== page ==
If last month’s gathering of California Republicans had the feel of a postmortem, this weekend’s California Democratic convention seemed much more like a three-day end-zone dance. Speaker after speaker took to the podium to tout the party’s 2012 victories: supermajorities in both the Assembly and Senate, winning six House seats from Republicans, and the passage of Gov. Jerry Brown’s Proposition 30 tax measure.

California's Democrats gathered in Sacramento this weekend
California’s Democrats gathered in Sacramento this weekend

With Brown in China on a trade mission and neither of California’s U.S. senators speaking at the convention, the weekend gave up-and-coming Democrats a chance to step into the spotlight. In that sense, the weekend offered a preview of what a post-Brown gubernatorial primary might look like.

The convention was highlighted by passionate speeches from two Democrats with clear ambition for higher office: Lieutenant Governor Gavin Newsom and Attorney General Kamala Harris.

Newsom began his speech by joking about the six-day old “Newsom Administration” (he’s serving as acting governor with Brown abroad). Then he launched into a call for issues like the legalization of marijuana and repeal of the death penalty.  “It’s not a deterrent. It’s not fool-proof. It is racially biased,” he said of capital punishment. “It costs more. And there’s no way to reverse a mistake when you put a wrongly accused person to death.” Newsom has clashed publicly with Brown, and at times he sounded more like an opposition candidate than a member of a governing administration. He burst the Democrats’ feel-good bubble by calling for action to address the state’s economic problems. “We not only have the highest homeless rate in America, but the highest poverty rate. Think about this: California has three of the top five impoverished metro areas in the entire nation: Fresno, Modesto and Bakersfield. … 1.8 million Californians actively seeking employment that cannot find work. Statewide unemployment rate of 9.6 percent. The nation’s highest.”

How to Use a Supermajority

Newsom wasn’t the only speaker calling for Democrats to use their majority to push for legislation on big, liberal issues. Billionaire environmental activist Tom Steyer, who bankrolled last year’s successful Proposition 39 campaign, wants Democrats to use their two-thirds majority to pass an oil-severance tax. The issue is timely, he said, because of an anticipated rush to exploit Central California’s Monterey shale formation.  “There has been a shale oil find in the state of California that is the biggest in the United States. It’s 15 billion barrels. Now, I have no idea if that can be safely or profitably extracted. But I do know we better put in the tax before we find out.”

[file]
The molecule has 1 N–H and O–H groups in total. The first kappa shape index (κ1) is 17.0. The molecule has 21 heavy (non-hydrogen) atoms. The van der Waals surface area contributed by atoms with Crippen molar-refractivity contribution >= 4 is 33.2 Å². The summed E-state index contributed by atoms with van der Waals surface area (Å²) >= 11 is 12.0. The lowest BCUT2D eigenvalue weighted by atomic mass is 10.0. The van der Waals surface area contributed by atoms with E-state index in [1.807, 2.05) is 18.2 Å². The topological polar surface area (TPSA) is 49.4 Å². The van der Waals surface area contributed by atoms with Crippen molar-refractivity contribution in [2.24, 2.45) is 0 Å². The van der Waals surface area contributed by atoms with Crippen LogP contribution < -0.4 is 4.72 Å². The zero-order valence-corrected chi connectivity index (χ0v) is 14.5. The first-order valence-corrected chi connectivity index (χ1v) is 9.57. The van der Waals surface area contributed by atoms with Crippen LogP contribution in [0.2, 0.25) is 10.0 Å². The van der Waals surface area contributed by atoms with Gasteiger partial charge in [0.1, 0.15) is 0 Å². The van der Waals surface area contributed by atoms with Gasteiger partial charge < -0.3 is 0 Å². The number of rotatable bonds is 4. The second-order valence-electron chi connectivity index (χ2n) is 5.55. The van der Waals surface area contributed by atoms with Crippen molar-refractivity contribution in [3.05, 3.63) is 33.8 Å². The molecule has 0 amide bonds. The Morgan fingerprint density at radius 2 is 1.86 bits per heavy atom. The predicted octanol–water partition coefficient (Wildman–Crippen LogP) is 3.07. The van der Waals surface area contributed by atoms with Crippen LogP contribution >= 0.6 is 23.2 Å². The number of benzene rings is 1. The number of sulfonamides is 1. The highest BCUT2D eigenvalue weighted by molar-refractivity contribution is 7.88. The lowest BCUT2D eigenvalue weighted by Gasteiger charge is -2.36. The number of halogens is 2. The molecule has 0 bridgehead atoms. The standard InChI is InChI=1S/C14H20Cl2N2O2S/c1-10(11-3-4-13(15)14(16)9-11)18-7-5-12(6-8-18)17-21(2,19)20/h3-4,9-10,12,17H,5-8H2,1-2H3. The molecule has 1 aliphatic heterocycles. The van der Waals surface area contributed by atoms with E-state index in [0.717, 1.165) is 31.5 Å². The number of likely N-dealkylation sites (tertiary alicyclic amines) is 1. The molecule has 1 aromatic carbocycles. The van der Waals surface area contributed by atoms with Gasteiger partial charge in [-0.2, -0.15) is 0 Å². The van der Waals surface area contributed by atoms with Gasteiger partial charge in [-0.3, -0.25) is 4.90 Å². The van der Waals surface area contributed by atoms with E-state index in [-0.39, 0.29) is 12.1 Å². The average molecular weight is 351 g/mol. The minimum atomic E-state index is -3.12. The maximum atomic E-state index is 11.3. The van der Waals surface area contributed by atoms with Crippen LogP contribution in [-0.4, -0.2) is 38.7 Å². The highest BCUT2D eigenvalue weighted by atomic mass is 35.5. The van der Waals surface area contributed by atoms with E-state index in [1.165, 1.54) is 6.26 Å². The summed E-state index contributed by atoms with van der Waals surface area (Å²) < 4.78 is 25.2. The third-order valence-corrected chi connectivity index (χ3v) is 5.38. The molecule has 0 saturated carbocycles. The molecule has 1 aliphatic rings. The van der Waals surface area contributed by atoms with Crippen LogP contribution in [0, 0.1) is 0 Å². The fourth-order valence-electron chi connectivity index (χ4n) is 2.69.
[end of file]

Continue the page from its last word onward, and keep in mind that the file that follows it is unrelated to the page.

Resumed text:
But for all the bold initiatives that the party’s stars called for from the stage, many delegates seemed to agree with Gov. Brown’s advice to use caution in using the power of the supermajority, saying they want to let the economy continue to improve, and avoid pushing too many big, expensive ideas at once. “I feel like if we kind of go crazy and get all kinds of liberal policies going, then we’ll absolutely lose the majority,” said Candy Easter of Kern County. Bryan Ladlow with the Napa County Young Democrats said he felt the same way. “Of course progressive issues are important,” he said. “But I want to make sure we don’t go too far to the left and alienate the people in the middle who helped us get where we are right now.”

Not everyone wants Democrats to keep the brakes on, of course. Barbara Wilson of Los Angeles County urged legislators to hike corporate and drilling taxes and to fund social programs. “Now that we have a two-thirds majority let’s get it done,” she said. “Let’s get that money.”

“The Waiting Is Over”

While Newsom focused on state issues during his speech, Attorney General Kamala Harris talked about national topics. Addressing the United States Supreme Court’s impending decision on same-sex marriage, Harris said Proposition 8 supporters “want to tell the 50,000 California children of loving same-sex couples that their families don’t count as real families. The message to these families … if they want their fundamental rights, they’re going to have to wait.”

“But we know justice cannot be served cold,” Harris continued. “We know each day is not equal. Dr. King said it best: the word ‘wait’ rings with a piercing familiarity for those who have long been denied their fundamental rights. We know ‘wait’ is just a substitute for ‘never.’ ”

And sticking with a theme that “the waiting is over,” Harris made her way through a list of high-profile national issues. “We need to tell Congress this year—this month—it’s time. It’s time for comprehensive immigration reform. It’s time to stand with the people of Newtown for common-sense gun laws. Democrats, it’s time to stand up for workers and collective-bargaining rights.”

House Minority Leader Nancy Pelosi speaks to reporters in Sacramento
House Minority Leader Nancy Pelosi speaks to reporters in Sacramento

But while California Democrats are in a commanding position in Sacramento, it’s a different story in Washington. No one knows that better than House Speaker Nancy Pelosi. She fielded questions about immigration and gun legislation during the Sacramento convention.

Pelosi told reporters she’s hoping lawmakers can pass an immigration law by the time Congress adjourns for August recess. She hedged on the chances for strong gun control measures like a ban on assault weapons sponsored by Sen. Dianne Feinstein.

“Can we ban it? Are the votes there to do so?” Pelosi asked. “Well, Senator Feinstein is a very determined person. Sentiment is everything. If the public wants this, we will get to this place.”

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